We're not so sure. But even if that was the case, surely that's just a matter of time before our courts do the same based on European jurisprudence? The technical effect concept was invented by the courts in response to the ambiguous and confusing "as such" wording.
Alignment with international legislation
Part of the rationale of the change is to align New Zealand's Patent legislation with that of other countries, but unfortunately this wording doesn't do that. Let me explain.
The Government's intention is to implement a joint patent examination regime with Australia, which certainly makes sense on many levels. However the "as such" terminology being proposed is completely at odds with current Australian legislation - they don't include any mention of software in their patent laws, let alone "as such". Incidentally, we don't think that's a good thing.
But it gets worse. The patent lawyers themselves have said this wording is a terrible idea. In a written submission to the Minister in 2010, the Institute of Patent & Trade Mark Attorneys of Australia stated:
We would be concerned that if New Zealand adopted wording comparable to that of the [European Patent Office], that there is no such body of precedents in New Zealand that would guide an understanding of use of the terminology "as such" and the "technical effect" requirement. In our view, adopting the EPC approach would create a significant degree of uncertainty as to how the section is to apply and which, in any event, is inherent in the EPO approach.
The also go on to say that use of "as such" would cause significant unpredictability.
The Government should be applauded for attempting to stay within the spirit of removal or at very least the restriction of software patents.
However unfortunately by attempting to fix one issue they've created another pretty major one. In our view, the "as such" wording will lead to significant ambiguity (as it has everywhere else) and as suggested by the patent attorneys themselves, entirely unpredictable outcomes for our software industry.
And we don't think that's good enough.
However there is a solution. What's been proposed is that clause 10A(2) should be changed to:
10A(2): Subsection (1) does not prevent an invention that makes use of an embedded computer program from being patentable.
This solves the issue the Government is trying to solve (namely not restricting patentability of non-software inventions that might happen to include some software in their implementation), but in a way that is clear, concise, and specifically addresses the point in an unambiguous way.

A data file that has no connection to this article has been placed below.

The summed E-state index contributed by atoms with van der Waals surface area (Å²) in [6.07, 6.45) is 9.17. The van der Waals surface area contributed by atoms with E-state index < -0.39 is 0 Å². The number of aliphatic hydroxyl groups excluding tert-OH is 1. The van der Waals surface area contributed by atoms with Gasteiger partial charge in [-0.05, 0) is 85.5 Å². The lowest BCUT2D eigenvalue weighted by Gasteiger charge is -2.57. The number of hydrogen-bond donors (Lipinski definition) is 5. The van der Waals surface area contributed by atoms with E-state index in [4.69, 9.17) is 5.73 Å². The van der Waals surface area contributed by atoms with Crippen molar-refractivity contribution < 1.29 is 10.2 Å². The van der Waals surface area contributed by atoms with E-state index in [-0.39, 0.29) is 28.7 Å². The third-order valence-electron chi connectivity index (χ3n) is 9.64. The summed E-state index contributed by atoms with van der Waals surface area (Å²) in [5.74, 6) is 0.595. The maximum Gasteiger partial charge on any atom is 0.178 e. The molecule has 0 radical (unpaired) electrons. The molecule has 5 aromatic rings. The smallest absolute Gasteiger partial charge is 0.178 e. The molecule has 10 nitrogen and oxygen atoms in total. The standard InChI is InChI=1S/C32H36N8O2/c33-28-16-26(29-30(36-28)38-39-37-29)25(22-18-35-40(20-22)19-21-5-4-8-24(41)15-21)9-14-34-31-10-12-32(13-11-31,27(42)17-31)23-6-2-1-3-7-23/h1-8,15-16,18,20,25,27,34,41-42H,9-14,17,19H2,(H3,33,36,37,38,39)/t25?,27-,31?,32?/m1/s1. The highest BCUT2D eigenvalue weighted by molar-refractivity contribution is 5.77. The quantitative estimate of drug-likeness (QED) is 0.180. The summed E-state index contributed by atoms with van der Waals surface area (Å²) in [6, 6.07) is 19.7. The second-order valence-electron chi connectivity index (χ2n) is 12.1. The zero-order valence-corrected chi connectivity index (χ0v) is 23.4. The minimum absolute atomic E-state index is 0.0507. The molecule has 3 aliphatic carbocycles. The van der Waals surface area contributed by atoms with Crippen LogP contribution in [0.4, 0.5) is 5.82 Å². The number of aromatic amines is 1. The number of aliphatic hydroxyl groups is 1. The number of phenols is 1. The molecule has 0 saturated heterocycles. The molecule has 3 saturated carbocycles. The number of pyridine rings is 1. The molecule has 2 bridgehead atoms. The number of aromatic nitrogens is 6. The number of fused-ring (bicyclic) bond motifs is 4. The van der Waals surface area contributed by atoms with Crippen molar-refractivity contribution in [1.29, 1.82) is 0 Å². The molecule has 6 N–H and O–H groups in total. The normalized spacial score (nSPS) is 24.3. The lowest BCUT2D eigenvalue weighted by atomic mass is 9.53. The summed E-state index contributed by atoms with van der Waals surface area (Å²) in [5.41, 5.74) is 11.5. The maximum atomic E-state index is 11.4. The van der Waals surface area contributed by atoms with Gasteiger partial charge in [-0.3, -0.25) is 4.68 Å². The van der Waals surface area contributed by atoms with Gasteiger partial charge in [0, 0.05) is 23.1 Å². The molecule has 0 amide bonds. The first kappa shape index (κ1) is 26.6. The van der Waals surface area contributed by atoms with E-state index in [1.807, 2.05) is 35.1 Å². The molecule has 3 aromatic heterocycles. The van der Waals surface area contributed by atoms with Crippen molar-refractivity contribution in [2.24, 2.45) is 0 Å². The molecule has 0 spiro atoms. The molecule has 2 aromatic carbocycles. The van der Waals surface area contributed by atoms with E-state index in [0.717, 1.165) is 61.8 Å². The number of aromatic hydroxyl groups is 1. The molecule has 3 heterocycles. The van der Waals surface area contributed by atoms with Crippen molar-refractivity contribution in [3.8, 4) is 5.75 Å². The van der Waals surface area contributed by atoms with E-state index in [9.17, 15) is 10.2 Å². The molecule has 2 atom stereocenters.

It removes the uncertainty prevalent in the current SOP wording, which everyone - whether they support software patents or not - should be worried about.
You can help
We've already made contact with Minister Foss' office and will be delivering this recommended modification in writing on Monday, in conjunction with a group of other major ICT representative bodies including NZRise, InternetNZ, and NZOSS and supported by New Zealand's largest software exporters.
We'll also be including a list of individuals and companies that support this change and that's where you come in.
Our industry is speaking as one. Over just a few days, almost 1,000 kiwi software developers have already put their name to the call to clarify this clause and replace 10A(2) with the wording above and it would be great if you'd do the same.
It'll only take a second and you can leave a comment too - just head on over to http://www.softwarepatents.org.nz/ and add your name to the list.
We can make a difference on this one, but only with the software industry supporting it. So head on over, add your name, and send this to your colleagues and others to add their voices too. Click here for more ways you can help.
This one's really important, folks.
Paul Matthews is CEO of the Institute of IT Professionals NZ.
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Contributed content is the opinion of the author only, and not necessarily the view of IITP.